I have noticed that some games quote the requirement for "pixel shader 3.0 or better".
What is a pixel shader and is it some software requirements or hardware requirements?
Pixel shaders are tiny programs that can do operations on a single pixel on the screen, as opposed to geometry shaders and vertex shaders which work on the geometrical primitives (triangles) that make up everything you see on the screen. The most common use for pixel shaders is 'shading', approximation to real world lighting. Commonly used shading model is Phong.
Pixel shaders are executed on your video card, so your video card needs to support them. Each new version provides more capabilities, so an older video card will not run newer shaders. A new version of the pixel shader specification (e.g. Pixel Shader 3.0) is usually released for each new version of DirectX (more accurately, Direct3D).
You need to have the correct version of Direct3D (or OpenGL) installed in order to use the shaders. For example, Pixel Shader 4.0 requires at least Direct3D 10. Normally you don't have to worry about this, every game that uses Direct3D will install the correct version for you when you install the game. The only exceptions are Direct3D 10 and later, which will not run on Windows XP or earlier. You will need at least Windows Vista in order to play a game that uses Direct3D 10 or 11.
Wikipedia provides a nice list of Pixel Shader versions, the version of Direct3D you need, and the types of graphics cards that work with them.
The 'standard' stages of a 3D rendering pipeline are as follows (somewhat simplified):
Pixel Shaders are used as an alternative to the standard texturing phase. During rasterisation, each triangle is converted into pixels. These pixels do not have their final colour yet, but the do have a bunch of parameters associated with them. These include base colour, texture coordinates, lighting information, etc. The Pixel Shader is a small program that takes these parameters and uses them to calculate the final colour as it is displayed on the screen. The Pixel Shader has access to all texture data, and can use them to do interesting things such as blending two textures (to create a 'dirty' look), using a texture as a bump map (to simulate a relief), or to simulate reflections.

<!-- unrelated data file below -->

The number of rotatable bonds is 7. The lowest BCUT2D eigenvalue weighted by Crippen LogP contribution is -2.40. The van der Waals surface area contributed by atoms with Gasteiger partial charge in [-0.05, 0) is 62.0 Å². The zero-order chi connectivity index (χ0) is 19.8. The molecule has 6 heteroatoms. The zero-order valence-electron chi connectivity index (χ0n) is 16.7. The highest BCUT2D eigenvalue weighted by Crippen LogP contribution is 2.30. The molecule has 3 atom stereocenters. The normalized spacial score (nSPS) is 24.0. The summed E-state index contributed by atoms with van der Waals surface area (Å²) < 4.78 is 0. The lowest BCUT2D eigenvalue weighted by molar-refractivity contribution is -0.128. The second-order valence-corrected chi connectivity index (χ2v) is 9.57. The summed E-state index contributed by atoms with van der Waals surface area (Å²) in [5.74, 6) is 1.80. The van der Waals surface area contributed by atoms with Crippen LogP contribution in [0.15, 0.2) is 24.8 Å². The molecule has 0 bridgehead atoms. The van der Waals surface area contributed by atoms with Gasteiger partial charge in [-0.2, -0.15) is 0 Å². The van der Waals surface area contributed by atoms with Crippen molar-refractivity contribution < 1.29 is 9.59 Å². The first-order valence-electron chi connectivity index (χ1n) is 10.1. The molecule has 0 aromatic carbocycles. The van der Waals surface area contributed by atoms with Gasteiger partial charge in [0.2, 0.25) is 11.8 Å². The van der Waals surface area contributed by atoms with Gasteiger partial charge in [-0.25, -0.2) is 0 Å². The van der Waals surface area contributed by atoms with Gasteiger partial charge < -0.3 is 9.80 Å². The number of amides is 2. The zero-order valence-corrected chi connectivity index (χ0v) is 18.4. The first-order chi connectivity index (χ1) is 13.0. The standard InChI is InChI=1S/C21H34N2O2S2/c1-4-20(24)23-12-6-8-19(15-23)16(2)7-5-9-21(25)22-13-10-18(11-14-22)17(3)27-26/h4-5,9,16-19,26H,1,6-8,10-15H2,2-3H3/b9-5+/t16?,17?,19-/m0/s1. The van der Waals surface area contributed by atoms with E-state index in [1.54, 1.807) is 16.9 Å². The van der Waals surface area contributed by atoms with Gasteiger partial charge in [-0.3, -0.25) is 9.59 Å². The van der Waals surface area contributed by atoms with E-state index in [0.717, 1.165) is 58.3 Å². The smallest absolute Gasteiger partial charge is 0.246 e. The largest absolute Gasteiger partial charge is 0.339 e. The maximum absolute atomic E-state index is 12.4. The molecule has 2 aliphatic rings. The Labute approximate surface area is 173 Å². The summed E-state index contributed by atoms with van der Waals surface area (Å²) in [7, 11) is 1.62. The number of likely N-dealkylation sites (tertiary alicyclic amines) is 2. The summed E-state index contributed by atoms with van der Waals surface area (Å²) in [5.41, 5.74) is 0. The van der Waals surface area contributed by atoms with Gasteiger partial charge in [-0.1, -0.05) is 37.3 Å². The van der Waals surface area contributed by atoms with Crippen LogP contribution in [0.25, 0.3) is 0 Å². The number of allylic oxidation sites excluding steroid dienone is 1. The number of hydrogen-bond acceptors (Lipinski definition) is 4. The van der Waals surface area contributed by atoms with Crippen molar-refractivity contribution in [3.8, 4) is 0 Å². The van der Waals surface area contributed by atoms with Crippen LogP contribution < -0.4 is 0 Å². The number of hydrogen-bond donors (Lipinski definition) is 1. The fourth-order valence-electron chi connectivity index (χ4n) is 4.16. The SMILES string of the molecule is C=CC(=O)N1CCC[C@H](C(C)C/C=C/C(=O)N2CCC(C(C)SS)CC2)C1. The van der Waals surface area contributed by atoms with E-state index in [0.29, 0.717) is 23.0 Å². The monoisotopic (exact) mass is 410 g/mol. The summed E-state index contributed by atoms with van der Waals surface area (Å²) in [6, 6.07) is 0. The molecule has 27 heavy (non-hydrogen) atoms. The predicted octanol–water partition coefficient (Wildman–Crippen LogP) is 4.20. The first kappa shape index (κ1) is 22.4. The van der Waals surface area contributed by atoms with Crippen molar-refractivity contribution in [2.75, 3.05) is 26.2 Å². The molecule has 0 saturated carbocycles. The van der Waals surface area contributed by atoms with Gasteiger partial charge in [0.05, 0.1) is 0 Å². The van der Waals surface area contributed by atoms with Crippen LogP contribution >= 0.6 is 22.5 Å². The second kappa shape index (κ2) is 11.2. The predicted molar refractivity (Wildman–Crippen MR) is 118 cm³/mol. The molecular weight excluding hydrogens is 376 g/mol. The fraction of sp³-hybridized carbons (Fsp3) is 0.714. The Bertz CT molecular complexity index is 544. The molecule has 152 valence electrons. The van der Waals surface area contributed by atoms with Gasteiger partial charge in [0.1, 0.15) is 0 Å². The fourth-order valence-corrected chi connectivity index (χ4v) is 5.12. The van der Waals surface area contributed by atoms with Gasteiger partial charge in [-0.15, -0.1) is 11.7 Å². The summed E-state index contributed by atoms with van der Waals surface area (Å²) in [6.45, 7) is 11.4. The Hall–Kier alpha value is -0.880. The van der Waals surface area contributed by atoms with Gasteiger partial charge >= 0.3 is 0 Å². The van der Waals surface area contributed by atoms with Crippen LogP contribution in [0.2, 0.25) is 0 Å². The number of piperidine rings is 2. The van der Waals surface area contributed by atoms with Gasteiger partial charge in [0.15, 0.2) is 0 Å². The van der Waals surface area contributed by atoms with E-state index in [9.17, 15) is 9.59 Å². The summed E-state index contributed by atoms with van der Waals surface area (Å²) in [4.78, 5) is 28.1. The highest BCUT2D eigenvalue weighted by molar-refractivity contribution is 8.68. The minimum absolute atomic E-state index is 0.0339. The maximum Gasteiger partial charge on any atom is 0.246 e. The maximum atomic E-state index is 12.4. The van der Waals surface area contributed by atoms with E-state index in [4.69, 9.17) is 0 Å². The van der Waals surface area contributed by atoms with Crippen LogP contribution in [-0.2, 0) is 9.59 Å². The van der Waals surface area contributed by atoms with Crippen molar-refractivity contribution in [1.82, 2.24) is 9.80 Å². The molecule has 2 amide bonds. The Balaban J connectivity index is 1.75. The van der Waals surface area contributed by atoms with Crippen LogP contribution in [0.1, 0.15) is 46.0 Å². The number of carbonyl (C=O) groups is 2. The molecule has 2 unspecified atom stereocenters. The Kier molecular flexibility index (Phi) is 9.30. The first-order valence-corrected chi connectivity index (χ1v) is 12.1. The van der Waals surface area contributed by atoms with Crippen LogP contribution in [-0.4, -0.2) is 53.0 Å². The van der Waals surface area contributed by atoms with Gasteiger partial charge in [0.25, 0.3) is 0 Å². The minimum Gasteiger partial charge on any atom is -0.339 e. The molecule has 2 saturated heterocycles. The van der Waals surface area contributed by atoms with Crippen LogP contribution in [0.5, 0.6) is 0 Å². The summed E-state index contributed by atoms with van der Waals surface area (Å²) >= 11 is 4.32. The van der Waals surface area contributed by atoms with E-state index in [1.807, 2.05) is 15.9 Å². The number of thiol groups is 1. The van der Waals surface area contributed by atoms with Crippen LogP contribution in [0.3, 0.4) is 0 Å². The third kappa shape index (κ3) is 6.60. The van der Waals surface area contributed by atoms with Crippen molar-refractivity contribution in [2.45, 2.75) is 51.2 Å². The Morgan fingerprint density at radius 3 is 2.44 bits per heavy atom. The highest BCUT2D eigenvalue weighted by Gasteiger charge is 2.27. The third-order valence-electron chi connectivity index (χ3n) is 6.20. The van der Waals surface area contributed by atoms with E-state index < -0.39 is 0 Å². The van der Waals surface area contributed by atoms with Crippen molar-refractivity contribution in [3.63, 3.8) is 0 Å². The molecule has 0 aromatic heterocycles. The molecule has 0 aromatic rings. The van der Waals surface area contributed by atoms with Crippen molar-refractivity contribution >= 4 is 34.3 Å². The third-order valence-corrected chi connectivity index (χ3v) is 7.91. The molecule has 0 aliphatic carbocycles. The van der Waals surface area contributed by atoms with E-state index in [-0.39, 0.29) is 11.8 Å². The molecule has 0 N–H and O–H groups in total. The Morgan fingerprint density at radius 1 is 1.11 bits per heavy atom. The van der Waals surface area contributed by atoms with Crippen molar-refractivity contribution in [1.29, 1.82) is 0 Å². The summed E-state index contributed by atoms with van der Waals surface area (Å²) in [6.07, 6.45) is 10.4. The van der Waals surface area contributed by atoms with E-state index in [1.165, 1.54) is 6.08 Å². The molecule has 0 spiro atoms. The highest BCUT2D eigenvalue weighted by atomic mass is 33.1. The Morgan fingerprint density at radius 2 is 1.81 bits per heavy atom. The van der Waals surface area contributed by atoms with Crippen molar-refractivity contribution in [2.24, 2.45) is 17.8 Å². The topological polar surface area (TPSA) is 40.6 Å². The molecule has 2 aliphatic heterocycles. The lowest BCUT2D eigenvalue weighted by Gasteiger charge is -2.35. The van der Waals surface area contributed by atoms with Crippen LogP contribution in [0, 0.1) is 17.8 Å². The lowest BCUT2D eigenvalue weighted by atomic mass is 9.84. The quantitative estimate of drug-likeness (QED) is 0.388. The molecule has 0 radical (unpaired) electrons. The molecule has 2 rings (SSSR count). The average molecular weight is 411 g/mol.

On the hardware side, Pixel Shaders are executed on 'Shader Units', small processors on your GPU. Each Shader Unit is basically a very simple CPU, but a modern video card may contain thousands of these things (an AMD Radeon HD6990 contains over 3000). Older GPUs had different Shader Units for different tasks: Pixel Shaders were executed on different parts of the system than Vertex Shaders. Modern GPUs have so called 'unified shader units' which can perform all of these operations.
They are both a hardware and software requirement.
Pixel shaders (and shaders in general) are part of your video card (or GPU) hardware. However, you also need a version of DirectX/OpenGL recent enough to support that video card's capabilities, or your game can't really use them.
Shaders are part of the rendering process that contribute massively to your game looking totally awesome and they do it with very little resources. They rock, so every game developer is going to be using them. If new games are beginning to warn you that you need new shader versions, your system's becoming obsolete.
Need to upgrade?
Wikipedia has a list which covers the maximum shader version supported by various video card series. Make sure your DirectX/OpenGL are up to date, update them if not, then go buy yourself a new video card.
Pixel Shader 3.0 was released in 2004, so considering how old it is, video cards that don't support it probably aren't even sold anymore.
Basically, you start off with the base pixel which has some color.
Then you give the pixel shader details about where the pixel is (lighting, z-level etc) and it computes the modified color.
Think about a bright red pixel in the sun. When it's in the shade, or in the background, that pixel will be a darker color. That's pretty much it.
Note that it only works on one pixel at a time.